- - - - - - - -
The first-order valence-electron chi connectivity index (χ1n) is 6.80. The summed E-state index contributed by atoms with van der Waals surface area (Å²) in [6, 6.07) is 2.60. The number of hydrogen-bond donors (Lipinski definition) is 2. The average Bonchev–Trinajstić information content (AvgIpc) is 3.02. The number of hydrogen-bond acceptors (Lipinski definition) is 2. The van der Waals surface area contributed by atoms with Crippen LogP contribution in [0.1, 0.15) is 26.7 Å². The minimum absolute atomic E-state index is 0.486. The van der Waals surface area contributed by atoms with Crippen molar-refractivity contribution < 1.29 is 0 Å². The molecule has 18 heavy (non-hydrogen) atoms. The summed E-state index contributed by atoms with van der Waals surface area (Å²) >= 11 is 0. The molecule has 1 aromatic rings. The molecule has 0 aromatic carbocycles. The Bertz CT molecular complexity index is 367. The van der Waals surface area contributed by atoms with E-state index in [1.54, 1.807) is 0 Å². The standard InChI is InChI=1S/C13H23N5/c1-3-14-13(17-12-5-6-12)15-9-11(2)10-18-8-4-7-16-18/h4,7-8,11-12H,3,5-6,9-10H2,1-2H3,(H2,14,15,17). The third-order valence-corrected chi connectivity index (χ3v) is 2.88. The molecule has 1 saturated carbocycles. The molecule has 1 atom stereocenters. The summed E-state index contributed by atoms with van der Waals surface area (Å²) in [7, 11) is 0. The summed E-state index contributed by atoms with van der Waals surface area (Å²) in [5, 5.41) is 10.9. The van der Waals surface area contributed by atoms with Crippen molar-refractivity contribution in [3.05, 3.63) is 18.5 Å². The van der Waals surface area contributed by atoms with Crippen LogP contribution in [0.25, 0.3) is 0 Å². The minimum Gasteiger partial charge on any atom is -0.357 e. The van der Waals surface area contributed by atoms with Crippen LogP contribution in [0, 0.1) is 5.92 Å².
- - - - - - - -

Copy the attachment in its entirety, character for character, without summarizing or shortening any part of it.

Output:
The first-order valence-electron chi connectivity index (χ1n) is 6.80. The summed E-state index contributed by atoms with van der Waals surface area (Å²) in [6, 6.07) is 2.60. The number of hydrogen-bond donors (Lipinski definition) is 2. The average Bonchev–Trinajstić information content (AvgIpc) is 3.02. The number of hydrogen-bond acceptors (Lipinski definition) is 2. The van der Waals surface area contributed by atoms with Crippen LogP contribution in [0.1, 0.15) is 26.7 Å². The minimum absolute atomic E-state index is 0.486. The van der Waals surface area contributed by atoms with Crippen molar-refractivity contribution < 1.29 is 0 Å². The molecule has 18 heavy (non-hydrogen) atoms. The summed E-state index contributed by atoms with van der Waals surface area (Å²) >= 11 is 0. The molecule has 1 aromatic rings. The molecule has 0 aromatic carbocycles. The Bertz CT molecular complexity index is 367. The van der Waals surface area contributed by atoms with E-state index in [1.54, 1.807) is 0 Å². The standard InChI is InChI=1S/C13H23N5/c1-3-14-13(17-12-5-6-12)15-9-11(2)10-18-8-4-7-16-18/h4,7-8,11-12H,3,5-6,9-10H2,1-2H3,(H2,14,15,17). The third-order valence-corrected chi connectivity index (χ3v) is 2.88. The molecule has 1 saturated carbocycles. The molecule has 1 atom stereocenters. The summed E-state index contributed by atoms with van der Waals surface area (Å²) in [7, 11) is 0. The summed E-state index contributed by atoms with van der Waals surface area (Å²) in [5, 5.41) is 10.9. The van der Waals surface area contributed by atoms with Crippen molar-refractivity contribution in [3.05, 3.63) is 18.5 Å². The van der Waals surface area contributed by atoms with Crippen LogP contribution in [0.25, 0.3) is 0 Å². The minimum Gasteiger partial charge on any atom is -0.357 e. The van der Waals surface area contributed by atoms with Crippen LogP contribution in [0, 0.1) is 5.92 Å².